Hey guys, escape the wife a minute and come on down for a free car inspection.
A similar ad may pull in a few customers for an automotive repair shop, but it's also likely to turn off even more-namely, female customers, who can make up a significant chunk of change for shops, the Car Care Council says.
As the Bethesda-based council gears up for its first year with National Car Care Month in April instead of October, it is highlighting marketing efforts aimed at attracting female motorists. Council spokeswoman Susan Jones said women make up as much as 50 to 80 percent of service providers' customers.
``They're the folks making the decisions, so doesn't it make sense to attract those people or at least not exclude them?'' she asked.
As part of the council's ``Be Car Care Aware'' campaign, it is working with the Girl Scouts of the United States of America to form a merit badge program in auto maintenance. The group also is heightening its marketing efforts with women's magazines.
Cathy Reichow, co-owner of Dan R's Automotive Inc. in Oregon, Ohio, one fall held a special event for five Girl Scouts troops in the area to help them earn car maintenance merit badges. Tasks to be mastered included checking fluids, preparing an emergency kit and changing flat tires.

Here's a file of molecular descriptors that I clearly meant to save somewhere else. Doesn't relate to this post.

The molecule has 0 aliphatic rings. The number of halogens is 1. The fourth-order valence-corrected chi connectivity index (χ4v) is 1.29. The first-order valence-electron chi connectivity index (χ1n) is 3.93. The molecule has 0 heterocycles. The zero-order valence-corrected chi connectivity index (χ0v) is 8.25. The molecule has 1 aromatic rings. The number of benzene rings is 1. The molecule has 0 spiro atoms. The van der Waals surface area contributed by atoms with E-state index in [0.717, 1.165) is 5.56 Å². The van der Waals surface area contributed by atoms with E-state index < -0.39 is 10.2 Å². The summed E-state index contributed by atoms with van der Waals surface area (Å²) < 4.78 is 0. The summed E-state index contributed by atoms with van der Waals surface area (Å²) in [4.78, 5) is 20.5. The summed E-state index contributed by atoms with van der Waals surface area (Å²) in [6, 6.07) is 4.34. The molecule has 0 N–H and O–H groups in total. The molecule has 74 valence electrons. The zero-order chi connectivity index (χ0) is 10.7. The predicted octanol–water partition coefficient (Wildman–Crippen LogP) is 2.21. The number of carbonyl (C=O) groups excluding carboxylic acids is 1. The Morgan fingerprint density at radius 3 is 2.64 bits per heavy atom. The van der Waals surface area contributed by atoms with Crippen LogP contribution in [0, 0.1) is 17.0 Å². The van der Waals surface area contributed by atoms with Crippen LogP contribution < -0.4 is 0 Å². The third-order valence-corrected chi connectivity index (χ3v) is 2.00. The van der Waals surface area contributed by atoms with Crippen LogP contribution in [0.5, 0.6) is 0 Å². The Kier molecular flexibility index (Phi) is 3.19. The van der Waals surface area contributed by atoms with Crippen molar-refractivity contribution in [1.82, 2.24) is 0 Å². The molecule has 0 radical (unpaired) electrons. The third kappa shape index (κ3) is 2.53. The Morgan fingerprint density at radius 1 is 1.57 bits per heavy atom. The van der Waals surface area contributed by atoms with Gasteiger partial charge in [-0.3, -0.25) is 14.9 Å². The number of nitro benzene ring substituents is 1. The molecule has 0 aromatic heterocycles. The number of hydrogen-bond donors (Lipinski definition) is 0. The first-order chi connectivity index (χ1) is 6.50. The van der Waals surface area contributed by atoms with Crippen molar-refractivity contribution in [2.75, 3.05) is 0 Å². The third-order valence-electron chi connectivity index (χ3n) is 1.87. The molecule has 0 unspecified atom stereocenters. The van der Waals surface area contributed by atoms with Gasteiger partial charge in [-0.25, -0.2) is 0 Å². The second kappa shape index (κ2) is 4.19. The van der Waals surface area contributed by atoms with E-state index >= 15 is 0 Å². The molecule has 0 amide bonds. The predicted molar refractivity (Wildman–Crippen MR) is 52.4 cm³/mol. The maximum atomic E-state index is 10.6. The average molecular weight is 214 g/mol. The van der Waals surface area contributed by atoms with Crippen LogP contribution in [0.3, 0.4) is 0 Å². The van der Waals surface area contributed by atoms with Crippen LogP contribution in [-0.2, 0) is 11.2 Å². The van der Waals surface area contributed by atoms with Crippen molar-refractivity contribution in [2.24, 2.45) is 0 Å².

``It allowed me to gain some customers,'' Ms. Reichow said. ``Some of the mothers brought their vehicles in for repair.''
Whether it's for National Car Care Month or just every day business, Ms. Jones of the Car Care Council said repair shops should be aware of how they're perceived by women. Most importantly, she said, shops need to tailor their marketing to be non-gender specific. That includes not only appeals to men but also gratuitous use of sex appeal to sell tires or a brake job.
``If you're talking to your customer base, remember your customer base is 50 to 80 percent women,'' she said.
She added that once women are in a shop, technicians and counter staff should be careful not to talk down to them. Other minor things will go a long way with women, Ms. Jones said. For example, a play area for kids or accommodating schedules can be helpful.
``Even if they're not working mothers, they are working mothers,'' Ms. Jones said.
Terry Steenholdt, owner of T.D.S. Auto Repair Inc. in Sioux Falls, S. D., said clean bathrooms can be one of the biggest assets for his store when it comes to keeping female customers.
``Keep it clean,'' he advised. ``They walk in, they don't want to get dirty, and they shouldn't have to.''
Ms. Reichow said more than 50 percent of her customers are women. She also has a devotion to clean bathrooms and a trained staff. Even in the case of couples, she said her shop, which also sells used cars, tries to be mindful of its effect on a woman.
``Really, the wife has 99-percent veto power,'' she said. ``You have to focus on getting her approval and what she wants or needs because ultimately she will be the yay- or nay-sayer.